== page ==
IDEAS home Printed from https://ideas.repec.org/
MyIDEAS: Login to save this article or follow this journal

Empirical Implementation of a 2-Factor Structural Model for Loss-Given-Default

Registered author(s):

    In this study we develop a theoretical model for ultimate loss-given default in the Merton (1974) structural credit risk model framework, deriving compound option formulae to model differential seniority of instruments, and incorporating an optimal foreclosure threshold. We consider an extension that allows for an independent recovery rate process, representing undiversifiable recovery risk, having a stochastic drift. The comparative statics of this model are analyzed and compared and in the empirical exercise, we calibrate the models to observed LGDs on bonds and loans having both trading prices at default and at resolution of default, utilizing an extensive sample of losses on defaulted firms (Moody’s Ultimate Recovery Database™), 800 defaults in the period 1987-2008 that are largely representative of the U.S. large corporate loss experience, for which we have the complete capital structures and can track the recoveries on all instruments from the time of default to the time of resolution. We find that parameter estimates vary significantly across recovery segments, that the estimated volatilities of recovery rates and of their drifts are increasing in seniority (bank loans versus bonds). We also find that the component of total recovery volatility attributable to the LGD-side (as opposed to the PD-side) systematic factor is greater for higher ranked instruments and that more senior instruments have lower default risk, higher recovery rate return and volatility, as well as greater correlation between PD and LGD. Analyzing the implications of our model for the quantification of downturn LGD, we find the ratio of the later to ELGD (the “LGD markup”) to be declining in expected LGD, but uniformly higher for lower ranked instruments or for higher PD-LGD correlation. Finally, we validate the model in an out-of-sample bootstrap exercise, comparing it to a high-dimensional regression model and to a non-parametric benchmark based upon the same data, where we find our model to compare favorably. We conclude that our model is worthy of consideration to risk managers, as well as supervisors concerned with advanced IRB under the Basel II capital accord.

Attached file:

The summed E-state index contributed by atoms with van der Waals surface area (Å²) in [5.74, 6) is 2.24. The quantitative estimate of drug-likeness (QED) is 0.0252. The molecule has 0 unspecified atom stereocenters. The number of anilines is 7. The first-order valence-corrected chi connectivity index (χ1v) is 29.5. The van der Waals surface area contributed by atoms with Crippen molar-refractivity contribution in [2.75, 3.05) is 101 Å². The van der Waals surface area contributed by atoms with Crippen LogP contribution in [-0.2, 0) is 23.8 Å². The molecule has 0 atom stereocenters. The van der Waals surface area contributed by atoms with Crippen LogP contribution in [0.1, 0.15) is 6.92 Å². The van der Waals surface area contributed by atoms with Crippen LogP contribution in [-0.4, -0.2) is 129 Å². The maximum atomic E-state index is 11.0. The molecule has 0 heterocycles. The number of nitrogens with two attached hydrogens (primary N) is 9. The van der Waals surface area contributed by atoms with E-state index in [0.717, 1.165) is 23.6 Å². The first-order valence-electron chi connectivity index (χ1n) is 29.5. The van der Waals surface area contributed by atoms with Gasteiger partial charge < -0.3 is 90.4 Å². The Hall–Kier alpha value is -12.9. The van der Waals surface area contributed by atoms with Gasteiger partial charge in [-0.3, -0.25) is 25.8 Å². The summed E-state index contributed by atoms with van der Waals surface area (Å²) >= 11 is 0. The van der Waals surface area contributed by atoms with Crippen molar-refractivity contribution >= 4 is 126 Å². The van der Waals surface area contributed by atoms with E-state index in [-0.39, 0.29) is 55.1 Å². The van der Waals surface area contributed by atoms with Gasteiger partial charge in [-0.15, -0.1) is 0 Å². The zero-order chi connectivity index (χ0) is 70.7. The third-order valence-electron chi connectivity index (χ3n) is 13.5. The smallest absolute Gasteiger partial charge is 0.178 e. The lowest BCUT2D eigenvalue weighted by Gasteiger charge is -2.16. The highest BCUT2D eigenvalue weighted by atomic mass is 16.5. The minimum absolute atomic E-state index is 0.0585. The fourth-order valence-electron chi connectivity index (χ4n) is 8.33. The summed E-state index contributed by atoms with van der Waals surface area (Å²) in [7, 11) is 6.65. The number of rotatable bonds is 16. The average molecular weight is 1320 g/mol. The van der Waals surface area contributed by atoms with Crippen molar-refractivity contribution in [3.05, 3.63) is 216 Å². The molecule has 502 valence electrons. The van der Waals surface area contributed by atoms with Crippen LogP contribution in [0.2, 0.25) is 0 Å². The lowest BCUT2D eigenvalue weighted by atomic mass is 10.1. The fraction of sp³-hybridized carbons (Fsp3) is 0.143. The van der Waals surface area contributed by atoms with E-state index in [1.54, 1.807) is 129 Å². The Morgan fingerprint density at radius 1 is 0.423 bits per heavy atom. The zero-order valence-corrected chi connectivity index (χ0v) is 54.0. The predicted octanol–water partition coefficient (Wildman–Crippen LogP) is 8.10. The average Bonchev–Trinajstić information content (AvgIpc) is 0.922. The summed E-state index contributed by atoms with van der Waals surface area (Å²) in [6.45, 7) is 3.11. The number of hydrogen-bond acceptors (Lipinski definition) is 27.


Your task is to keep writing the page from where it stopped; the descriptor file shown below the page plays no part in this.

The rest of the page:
If you experience problems downloading a file, check if you have the proper application to view it first. In case of further problems read the IDEAS help page. Note that these files are not on the IDEAS site. Please be patient as the files may be large.

    File URL: http://www.michaeljacobsjr.com/Jacobs_LGDModel_JFT_3-11_31_31-43
    File Function: Full text
    Download Restriction: no

    Article provided by Capco Institute in its journal Journal of Financial Transformation.

    Volume (Year): 31 (2011)
    Issue (Month): ()
    Pages: 31-43

    as
    in new window

    Handle: RePEc:ris:jofitr:1455
    Contact details of provider: Postal: 120 Broadway, 29th Floor New York, NY 10271
    Phone: +1 212 284 8600
    Web page: http://www.capco.com/
    Email:

    No references listed on IDEAS
    You can help add them by filling out this form.

    This item is not listed on Wikipedia, on a reading list or among the top items on IDEAS.

    When requesting a correction, please mention this item's handle: RePEc:ris:jofitr:1455. See general information about how to correct material in RePEc.

    For technical questions regarding this item, or to correct its authors, title, abstract, bibliographic or download information, contact: (Peter Springett)

    If you have authored this item and are not yet registered with RePEc, we encourage you to do it here. This allows to link your profile to this item. It also allows you to accept potential citations to this item that we are uncertain about.

    If references are entirely missing, you can add them using this form.

    If the full references list an item that is present in RePEc, but the system did not link to it, you can help with this form.

    If you know of missing items citing this one, you can help us creating those links by adding the relevant references in the same way as above, for each refering item. If you are a registered author of this item, you may also want to check the "citations" tab in your profile, as there may be some citations waiting for confirmation.

    Please note that corrections may take a couple of weeks to filter through the various RePEc services.

    This information is provided to you by IDEAS at the Research Division of the Federal Reserve Bank of St. Louis using RePEc data.